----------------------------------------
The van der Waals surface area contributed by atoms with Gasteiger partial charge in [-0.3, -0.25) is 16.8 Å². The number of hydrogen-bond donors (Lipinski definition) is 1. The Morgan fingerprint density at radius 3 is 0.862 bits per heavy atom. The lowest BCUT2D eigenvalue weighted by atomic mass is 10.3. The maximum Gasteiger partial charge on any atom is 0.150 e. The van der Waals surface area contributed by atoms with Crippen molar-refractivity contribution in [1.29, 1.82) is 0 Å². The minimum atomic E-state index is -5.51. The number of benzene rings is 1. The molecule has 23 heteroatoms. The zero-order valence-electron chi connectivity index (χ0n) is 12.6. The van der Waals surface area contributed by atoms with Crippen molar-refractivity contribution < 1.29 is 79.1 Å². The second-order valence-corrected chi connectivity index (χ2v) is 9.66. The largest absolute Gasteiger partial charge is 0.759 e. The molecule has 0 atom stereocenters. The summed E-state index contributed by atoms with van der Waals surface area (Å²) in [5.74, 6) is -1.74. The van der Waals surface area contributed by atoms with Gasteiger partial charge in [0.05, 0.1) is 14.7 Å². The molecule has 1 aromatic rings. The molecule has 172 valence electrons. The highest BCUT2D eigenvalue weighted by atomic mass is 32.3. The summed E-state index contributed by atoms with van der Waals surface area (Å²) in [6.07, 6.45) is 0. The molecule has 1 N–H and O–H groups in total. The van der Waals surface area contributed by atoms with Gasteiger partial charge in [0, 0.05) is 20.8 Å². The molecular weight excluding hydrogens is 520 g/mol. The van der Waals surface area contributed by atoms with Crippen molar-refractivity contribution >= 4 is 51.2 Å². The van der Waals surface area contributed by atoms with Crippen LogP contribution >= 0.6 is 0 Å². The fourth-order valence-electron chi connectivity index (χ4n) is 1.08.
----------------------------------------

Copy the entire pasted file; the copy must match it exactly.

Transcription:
The van der Waals surface area contributed by atoms with Gasteiger partial charge in [-0.3, -0.25) is 16.8 Å². The number of hydrogen-bond donors (Lipinski definition) is 1. The Morgan fingerprint density at radius 3 is 0.862 bits per heavy atom. The lowest BCUT2D eigenvalue weighted by atomic mass is 10.3. The maximum Gasteiger partial charge on any atom is 0.150 e. The van der Waals surface area contributed by atoms with Crippen molar-refractivity contribution in [1.29, 1.82) is 0 Å². The minimum atomic E-state index is -5.51. The number of benzene rings is 1. The molecule has 23 heteroatoms. The zero-order valence-electron chi connectivity index (χ0n) is 12.6. The van der Waals surface area contributed by atoms with Crippen molar-refractivity contribution < 1.29 is 79.1 Å². The second-order valence-corrected chi connectivity index (χ2v) is 9.66. The largest absolute Gasteiger partial charge is 0.759 e. The molecule has 0 atom stereocenters. The summed E-state index contributed by atoms with van der Waals surface area (Å²) in [5.74, 6) is -1.74. The van der Waals surface area contributed by atoms with Gasteiger partial charge in [0.05, 0.1) is 14.7 Å². The molecule has 1 aromatic rings. The molecule has 172 valence electrons. The highest BCUT2D eigenvalue weighted by atomic mass is 32.3. The summed E-state index contributed by atoms with van der Waals surface area (Å²) in [6.07, 6.45) is 0. The molecule has 1 N–H and O–H groups in total. The van der Waals surface area contributed by atoms with Gasteiger partial charge in [0, 0.05) is 20.8 Å². The molecular weight excluding hydrogens is 520 g/mol. The van der Waals surface area contributed by atoms with Crippen molar-refractivity contribution >= 4 is 51.2 Å². The van der Waals surface area contributed by atoms with Crippen LogP contribution >= 0.6 is 0 Å². The fourth-order valence-electron chi connectivity index (χ4n) is 1.08.